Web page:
FDA Steps Up Efforts Against “Tainted” Products Masquerading as Dietary Supplements

December 19, 2010

By Riëtte van Laack

On December 15, 2010, FDA took several steps to increase its enforcement against products that are marketed as dietary supplements but contain analogs of, or the same active ingredients as, FDA-approved drugs, or other substances that do not qualify as dietary ingredients, e.g., synthetic steroids. 

In a letter to the Dietary Supplement Industry, followed by a call for the media, FDA stressed that the manufacture and marketing of these products is illegal and constitutes a criminal activity.  According to FDA, the “spiked” products pose a serious public health threat and have been associated with serious adverse events, including strokes, acute liver injury, kidney failure, and death.  Spiking appears to be more prevalent in products promoted for weight loss, sexual enhancements, and bodybuilding.  Since 2007, FDA has issued warning letters and initiated seizures and criminal prosecutions concerning approximately 300 products.  In addition, FDA has issued consumer alerts and a fact sheet on retailer and distributor responsibilities.  Although these enforcement efforts have been effective, the Agency has concluded that more needs to be done to protect the public health and is stepping up its efforts.

In its December 15, 2010 letter, FDA asks the industry for support in its efforts.  The allegedly illegal active ingredients do not ordinarily appear in a product by accident.  Somewhere in the production chain, a party intentionally incorporates an illegal ingredient.  However, under the law, any party in the chain of manufacturing and marketing a dietary supplement is responsible for ensuring that the product complies with the law and regulations.  Thus, accountability and liability are not limited to the party that adds the ingredient.  FDA recommends that those involved in the manufacturing and marketing of dietary supplements give special attention to products in the weight loss, sexual enhancement and body building categories.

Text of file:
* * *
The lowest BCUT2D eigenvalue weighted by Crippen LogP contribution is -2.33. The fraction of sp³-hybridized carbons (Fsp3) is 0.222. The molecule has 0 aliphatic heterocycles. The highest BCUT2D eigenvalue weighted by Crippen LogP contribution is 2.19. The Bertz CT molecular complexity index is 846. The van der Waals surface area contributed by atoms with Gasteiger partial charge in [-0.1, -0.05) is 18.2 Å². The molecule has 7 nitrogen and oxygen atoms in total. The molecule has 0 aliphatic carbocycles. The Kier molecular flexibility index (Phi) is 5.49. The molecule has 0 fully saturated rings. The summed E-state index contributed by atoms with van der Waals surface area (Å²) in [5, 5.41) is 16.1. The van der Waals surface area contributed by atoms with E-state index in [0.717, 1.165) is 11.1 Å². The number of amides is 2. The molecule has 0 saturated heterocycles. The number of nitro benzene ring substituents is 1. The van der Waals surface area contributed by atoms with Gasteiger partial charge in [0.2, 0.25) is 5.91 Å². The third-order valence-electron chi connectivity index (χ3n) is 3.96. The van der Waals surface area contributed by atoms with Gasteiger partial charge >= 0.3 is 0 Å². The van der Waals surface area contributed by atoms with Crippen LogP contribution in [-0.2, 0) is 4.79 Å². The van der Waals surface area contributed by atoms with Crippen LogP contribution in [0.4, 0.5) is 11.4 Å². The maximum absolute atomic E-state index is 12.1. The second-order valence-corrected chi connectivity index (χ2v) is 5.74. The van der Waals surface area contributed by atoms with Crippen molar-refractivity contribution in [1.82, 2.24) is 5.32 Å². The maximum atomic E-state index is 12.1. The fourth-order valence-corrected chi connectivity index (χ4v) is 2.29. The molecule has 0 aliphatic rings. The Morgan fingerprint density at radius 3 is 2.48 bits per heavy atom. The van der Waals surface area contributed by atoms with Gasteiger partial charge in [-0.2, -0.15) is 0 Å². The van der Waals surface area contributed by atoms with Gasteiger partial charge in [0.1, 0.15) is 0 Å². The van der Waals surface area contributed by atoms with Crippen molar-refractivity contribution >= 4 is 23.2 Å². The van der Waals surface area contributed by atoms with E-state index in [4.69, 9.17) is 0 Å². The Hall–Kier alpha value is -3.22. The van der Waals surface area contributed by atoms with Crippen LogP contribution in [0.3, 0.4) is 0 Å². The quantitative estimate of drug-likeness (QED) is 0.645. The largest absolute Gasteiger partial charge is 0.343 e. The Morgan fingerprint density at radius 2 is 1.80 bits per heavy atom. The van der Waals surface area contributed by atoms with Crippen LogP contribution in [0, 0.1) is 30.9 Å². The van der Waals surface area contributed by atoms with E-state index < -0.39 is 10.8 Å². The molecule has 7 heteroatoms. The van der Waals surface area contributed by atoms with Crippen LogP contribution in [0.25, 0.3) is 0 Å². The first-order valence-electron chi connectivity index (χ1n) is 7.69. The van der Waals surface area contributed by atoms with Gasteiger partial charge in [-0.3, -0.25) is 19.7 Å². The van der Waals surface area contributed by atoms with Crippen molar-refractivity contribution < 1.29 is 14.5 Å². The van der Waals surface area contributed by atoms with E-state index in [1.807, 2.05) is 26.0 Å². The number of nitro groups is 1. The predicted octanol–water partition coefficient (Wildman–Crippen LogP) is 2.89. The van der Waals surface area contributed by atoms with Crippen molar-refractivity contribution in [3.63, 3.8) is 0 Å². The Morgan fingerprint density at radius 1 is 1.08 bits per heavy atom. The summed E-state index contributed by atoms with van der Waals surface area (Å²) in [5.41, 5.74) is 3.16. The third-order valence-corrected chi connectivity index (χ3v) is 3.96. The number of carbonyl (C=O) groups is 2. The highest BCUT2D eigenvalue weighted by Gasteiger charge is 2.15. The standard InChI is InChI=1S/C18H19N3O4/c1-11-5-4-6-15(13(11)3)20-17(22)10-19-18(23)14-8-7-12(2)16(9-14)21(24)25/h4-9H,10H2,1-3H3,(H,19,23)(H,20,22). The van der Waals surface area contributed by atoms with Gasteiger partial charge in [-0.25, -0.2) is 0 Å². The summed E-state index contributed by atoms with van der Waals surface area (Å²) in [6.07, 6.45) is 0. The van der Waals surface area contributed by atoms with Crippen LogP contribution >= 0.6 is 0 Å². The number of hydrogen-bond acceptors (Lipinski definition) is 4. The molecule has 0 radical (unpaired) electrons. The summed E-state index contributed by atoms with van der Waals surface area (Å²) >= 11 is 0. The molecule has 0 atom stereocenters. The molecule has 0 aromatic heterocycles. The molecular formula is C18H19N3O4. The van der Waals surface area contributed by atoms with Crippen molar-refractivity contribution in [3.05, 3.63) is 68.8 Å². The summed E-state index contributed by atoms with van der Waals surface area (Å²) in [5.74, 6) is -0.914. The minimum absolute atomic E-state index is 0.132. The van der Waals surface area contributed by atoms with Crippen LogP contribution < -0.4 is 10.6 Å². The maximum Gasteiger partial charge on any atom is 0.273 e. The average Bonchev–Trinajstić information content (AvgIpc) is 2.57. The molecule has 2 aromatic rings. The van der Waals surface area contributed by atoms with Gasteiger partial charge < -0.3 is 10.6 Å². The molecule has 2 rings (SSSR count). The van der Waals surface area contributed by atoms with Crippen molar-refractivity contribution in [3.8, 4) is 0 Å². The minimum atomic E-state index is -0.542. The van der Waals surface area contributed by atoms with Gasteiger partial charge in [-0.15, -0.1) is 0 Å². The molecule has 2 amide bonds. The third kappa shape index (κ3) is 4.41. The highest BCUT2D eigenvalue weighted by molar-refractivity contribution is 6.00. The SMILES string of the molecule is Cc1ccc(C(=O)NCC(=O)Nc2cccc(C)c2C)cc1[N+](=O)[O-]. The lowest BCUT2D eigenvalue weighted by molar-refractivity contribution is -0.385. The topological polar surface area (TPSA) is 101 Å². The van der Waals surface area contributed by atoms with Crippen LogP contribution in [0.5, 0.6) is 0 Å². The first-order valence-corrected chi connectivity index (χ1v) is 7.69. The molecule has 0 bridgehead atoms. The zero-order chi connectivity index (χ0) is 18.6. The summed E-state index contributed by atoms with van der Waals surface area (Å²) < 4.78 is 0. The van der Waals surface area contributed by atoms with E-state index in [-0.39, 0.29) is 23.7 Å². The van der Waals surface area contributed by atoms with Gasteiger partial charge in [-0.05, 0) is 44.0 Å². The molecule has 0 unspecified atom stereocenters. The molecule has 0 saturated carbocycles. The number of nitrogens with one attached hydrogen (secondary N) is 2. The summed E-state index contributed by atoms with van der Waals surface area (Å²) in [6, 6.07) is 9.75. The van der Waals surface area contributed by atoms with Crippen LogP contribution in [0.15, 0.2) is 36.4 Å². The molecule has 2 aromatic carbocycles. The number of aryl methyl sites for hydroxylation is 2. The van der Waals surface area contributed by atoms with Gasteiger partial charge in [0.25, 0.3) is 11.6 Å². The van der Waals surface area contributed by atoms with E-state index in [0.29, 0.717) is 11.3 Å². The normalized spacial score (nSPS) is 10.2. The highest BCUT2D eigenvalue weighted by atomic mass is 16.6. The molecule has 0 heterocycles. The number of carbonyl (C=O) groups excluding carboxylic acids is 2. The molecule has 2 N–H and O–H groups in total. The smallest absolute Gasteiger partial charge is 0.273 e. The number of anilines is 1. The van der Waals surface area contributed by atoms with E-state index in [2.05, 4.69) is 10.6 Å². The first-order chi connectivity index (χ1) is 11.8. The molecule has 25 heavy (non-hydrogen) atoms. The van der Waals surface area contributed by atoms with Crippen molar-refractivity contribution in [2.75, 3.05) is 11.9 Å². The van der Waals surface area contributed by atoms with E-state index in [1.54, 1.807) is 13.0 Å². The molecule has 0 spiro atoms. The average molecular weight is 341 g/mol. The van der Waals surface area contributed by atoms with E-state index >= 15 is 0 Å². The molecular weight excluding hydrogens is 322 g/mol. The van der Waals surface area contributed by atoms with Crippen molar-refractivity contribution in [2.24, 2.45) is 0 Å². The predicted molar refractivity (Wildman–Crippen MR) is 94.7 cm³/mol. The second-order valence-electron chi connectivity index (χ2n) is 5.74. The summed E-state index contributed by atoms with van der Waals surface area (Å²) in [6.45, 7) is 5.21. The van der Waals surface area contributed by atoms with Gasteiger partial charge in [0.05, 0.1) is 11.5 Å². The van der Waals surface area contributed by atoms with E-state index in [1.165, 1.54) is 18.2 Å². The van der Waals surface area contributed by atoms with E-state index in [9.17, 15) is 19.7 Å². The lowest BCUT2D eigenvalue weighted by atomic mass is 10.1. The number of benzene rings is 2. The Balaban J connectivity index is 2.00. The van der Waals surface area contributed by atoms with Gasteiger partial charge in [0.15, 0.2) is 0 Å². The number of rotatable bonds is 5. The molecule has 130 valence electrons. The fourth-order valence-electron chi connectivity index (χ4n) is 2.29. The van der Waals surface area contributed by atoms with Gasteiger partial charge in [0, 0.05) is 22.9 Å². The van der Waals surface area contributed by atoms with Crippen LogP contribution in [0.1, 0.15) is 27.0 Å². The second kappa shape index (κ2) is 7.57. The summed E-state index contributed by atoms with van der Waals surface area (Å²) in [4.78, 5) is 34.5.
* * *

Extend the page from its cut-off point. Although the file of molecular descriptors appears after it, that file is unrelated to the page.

FDA is reaching out to people who know the industry well and know about products that may be spiked.  FDA asks the industry to report any suspected "tainted" supplements or supplement ingredients and the manufacturers or distributors who market these products.  For this purpose, FDA has created an e-mail address taintedproducts@fda.hhs.gov.  Alternatively, for those who prefer to submit reports anonymously, there is the option of using the form “Report Suspected Criminal Activity” located at www.fda.gov/oci.

During the call for media, various trade associations, including the Council for Responsible Nutrition, Natural Products Association, United Natural Products Alliance, Consumer Healthcare Products Association and American Herbal Products Association, expressed their support of FDA’s actions.  The groups subsequently issued a press release.

Dr. Joshua Sharfstein, principal deputy commissioner of the FDA, will lead an online chat Monday at 1 p.m. about "tainted" products marketed as dietary supplements. Directions to join the chat are here.